During his initial neonatal course, he was noted to have a persistently prolonged activated partial thromboplastin time (aPTT) of 48 to 55 seconds (normal 26.8–37.1 seconds). He had no bleeding symptoms in the early neonatal period other than a brief episode of hematochezia that was thought to be due to milk protein allergy; it was resolved after discontinuation of cow’s milk protein exposure. Because of persistence of the prolonged aPTT past infancy, the diagnosis of hemophilia A was made at age 32 months on the basis of low factor VIII activity levels (14%) and a mixing study that corrected the aPTT (suggesting a factor deficiency). He otherwise had a reassuring evaluation, including normal prothrombin time, fibrinogen, platelet count, von Willebrand antigen and activity, factor IX activity, and negative testing for von Willebrand disease type 2N (a mild hemophilia mimicker).
Throughout infancy and early toddlerhood, the child had minimal to no bleeding symptoms, including no epistaxis, gum bleeding, or hematuria. In fact, before the diagnosis of hemophilia, the patient already had several surgical procedures, including gastrostomy tube placement, myringotomy tube placement, and vagus nerve stimulator placement without any major bleeding symptoms. However, around the time he turned 4 years, the patient started to have an increase in bleeding symptoms. Between 4 and 7 years of age (first starting 6 months after his PLP dose was increased), he had 3 knee hemarthroses requiring factor VIII infusion. All occurred spontaneously without any preceding trauma. He also had a lingual hematoma requiring hospitalization and factor VIII infusion and an increase in several other minor bleeding symptoms requiring antifibrinolytic therapy.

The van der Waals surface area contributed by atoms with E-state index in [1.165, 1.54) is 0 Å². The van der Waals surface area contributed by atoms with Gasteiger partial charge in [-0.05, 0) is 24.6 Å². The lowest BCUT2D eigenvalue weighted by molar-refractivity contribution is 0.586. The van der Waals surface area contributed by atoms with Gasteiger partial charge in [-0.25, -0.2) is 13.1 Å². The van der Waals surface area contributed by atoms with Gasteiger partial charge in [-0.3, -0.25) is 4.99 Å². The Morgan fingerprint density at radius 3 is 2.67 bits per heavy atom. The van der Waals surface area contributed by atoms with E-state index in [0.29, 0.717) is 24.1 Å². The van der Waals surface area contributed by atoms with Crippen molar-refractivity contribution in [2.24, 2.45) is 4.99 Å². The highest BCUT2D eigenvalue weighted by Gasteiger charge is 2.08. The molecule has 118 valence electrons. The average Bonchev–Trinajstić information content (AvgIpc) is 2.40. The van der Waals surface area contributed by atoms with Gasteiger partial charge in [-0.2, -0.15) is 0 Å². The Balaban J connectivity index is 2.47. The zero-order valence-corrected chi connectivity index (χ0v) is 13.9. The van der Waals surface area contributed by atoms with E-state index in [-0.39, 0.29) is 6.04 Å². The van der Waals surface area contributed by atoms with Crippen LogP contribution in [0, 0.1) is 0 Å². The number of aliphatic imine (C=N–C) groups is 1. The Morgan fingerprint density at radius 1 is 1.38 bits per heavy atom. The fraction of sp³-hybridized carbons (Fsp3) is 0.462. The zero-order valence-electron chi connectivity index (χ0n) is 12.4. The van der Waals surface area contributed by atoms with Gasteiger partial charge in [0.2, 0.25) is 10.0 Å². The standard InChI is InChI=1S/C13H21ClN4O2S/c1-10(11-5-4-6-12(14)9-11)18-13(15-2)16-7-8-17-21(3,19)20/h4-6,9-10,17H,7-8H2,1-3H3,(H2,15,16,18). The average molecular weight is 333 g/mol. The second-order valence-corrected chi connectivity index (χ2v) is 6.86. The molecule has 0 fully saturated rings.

Because of the increase in bleeding symptoms, which is highly unusual for mild hemophilia, additional testing was done; the results revealed that the patient had abnormal platelet aggregation studies with decreased response to adenosine diphosphate (ADP), ristocetin, and arachidonic acid. His liver function tests at time of these events were normal, ruling out synthetic liver dysfunction as a cause for the bleeding. A review of the literature confirmed that high doses of PLP have been shown to interfere with normal platelet function. The patient’s laboratory abnormalities were consistent with the PLP toxicity as documented in previous studies.2–6 Unfortunately, this patient’s seizure symptoms were so severe so as to not allow decrease or discontinuation of PLP. Increased spontaneous joint bleeding was addressed with modification of activity, judicious use of antifibrinolytic agents, and education about the need for urgent factor VIII infusion in the setting of any bleeding symptoms. Prophylactic factor VIII infusion was considered but at this time thought to not be warranted.